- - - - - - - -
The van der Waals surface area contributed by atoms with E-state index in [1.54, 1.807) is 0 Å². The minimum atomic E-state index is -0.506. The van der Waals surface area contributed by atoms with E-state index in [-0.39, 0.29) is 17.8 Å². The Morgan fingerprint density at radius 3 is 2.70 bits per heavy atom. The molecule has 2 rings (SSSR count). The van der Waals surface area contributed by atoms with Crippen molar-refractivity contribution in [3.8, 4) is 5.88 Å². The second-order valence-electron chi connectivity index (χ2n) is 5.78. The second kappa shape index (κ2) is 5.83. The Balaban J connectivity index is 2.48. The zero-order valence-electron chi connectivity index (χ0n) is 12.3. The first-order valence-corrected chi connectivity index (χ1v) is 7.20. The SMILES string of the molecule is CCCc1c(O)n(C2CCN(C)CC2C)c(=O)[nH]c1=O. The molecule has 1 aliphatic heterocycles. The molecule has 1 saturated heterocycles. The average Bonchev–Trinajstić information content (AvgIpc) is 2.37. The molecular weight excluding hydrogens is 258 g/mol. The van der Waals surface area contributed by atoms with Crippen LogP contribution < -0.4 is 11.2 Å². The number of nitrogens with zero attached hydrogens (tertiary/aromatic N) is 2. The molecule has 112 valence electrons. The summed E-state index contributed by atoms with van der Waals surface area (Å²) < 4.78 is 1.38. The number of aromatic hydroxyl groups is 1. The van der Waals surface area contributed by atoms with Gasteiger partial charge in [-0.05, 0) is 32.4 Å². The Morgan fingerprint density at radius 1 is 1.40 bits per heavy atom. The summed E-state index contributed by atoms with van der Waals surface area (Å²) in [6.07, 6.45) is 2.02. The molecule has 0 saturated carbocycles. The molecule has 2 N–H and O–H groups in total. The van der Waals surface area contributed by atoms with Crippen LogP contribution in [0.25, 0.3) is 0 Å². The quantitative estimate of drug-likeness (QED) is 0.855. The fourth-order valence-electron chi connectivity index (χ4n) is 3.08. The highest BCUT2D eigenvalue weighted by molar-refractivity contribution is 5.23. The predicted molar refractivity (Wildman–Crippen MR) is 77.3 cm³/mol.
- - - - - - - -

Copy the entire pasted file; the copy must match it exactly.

The van der Waals surface area contributed by atoms with E-state index in [1.54, 1.807) is 0 Å². The minimum atomic E-state index is -0.506. The van der Waals surface area contributed by atoms with E-state index in [-0.39, 0.29) is 17.8 Å². The Morgan fingerprint density at radius 3 is 2.70 bits per heavy atom. The molecule has 2 rings (SSSR count). The van der Waals surface area contributed by atoms with Crippen molar-refractivity contribution in [3.8, 4) is 5.88 Å². The second-order valence-electron chi connectivity index (χ2n) is 5.78. The second kappa shape index (κ2) is 5.83. The Balaban J connectivity index is 2.48. The zero-order valence-electron chi connectivity index (χ0n) is 12.3. The first-order valence-corrected chi connectivity index (χ1v) is 7.20. The SMILES string of the molecule is CCCc1c(O)n(C2CCN(C)CC2C)c(=O)[nH]c1=O. The molecule has 1 aliphatic heterocycles. The molecule has 1 saturated heterocycles. The average Bonchev–Trinajstić information content (AvgIpc) is 2.37. The molecular weight excluding hydrogens is 258 g/mol. The van der Waals surface area contributed by atoms with Crippen LogP contribution < -0.4 is 11.2 Å². The number of nitrogens with zero attached hydrogens (tertiary/aromatic N) is 2. The molecule has 112 valence electrons. The summed E-state index contributed by atoms with van der Waals surface area (Å²) < 4.78 is 1.38. The number of aromatic hydroxyl groups is 1. The van der Waals surface area contributed by atoms with Gasteiger partial charge in [-0.05, 0) is 32.4 Å². The Morgan fingerprint density at radius 1 is 1.40 bits per heavy atom. The summed E-state index contributed by atoms with van der Waals surface area (Å²) in [6.07, 6.45) is 2.02. The molecule has 0 saturated carbocycles. The molecule has 2 N–H and O–H groups in total. The van der Waals surface area contributed by atoms with Crippen LogP contribution in [0.25, 0.3) is 0 Å². The quantitative estimate of drug-likeness (QED) is 0.855. The fourth-order valence-electron chi connectivity index (χ4n) is 3.08. The highest BCUT2D eigenvalue weighted by molar-refractivity contribution is 5.23. The predicted molar refractivity (Wildman–Crippen MR) is 77.3 cm³/mol.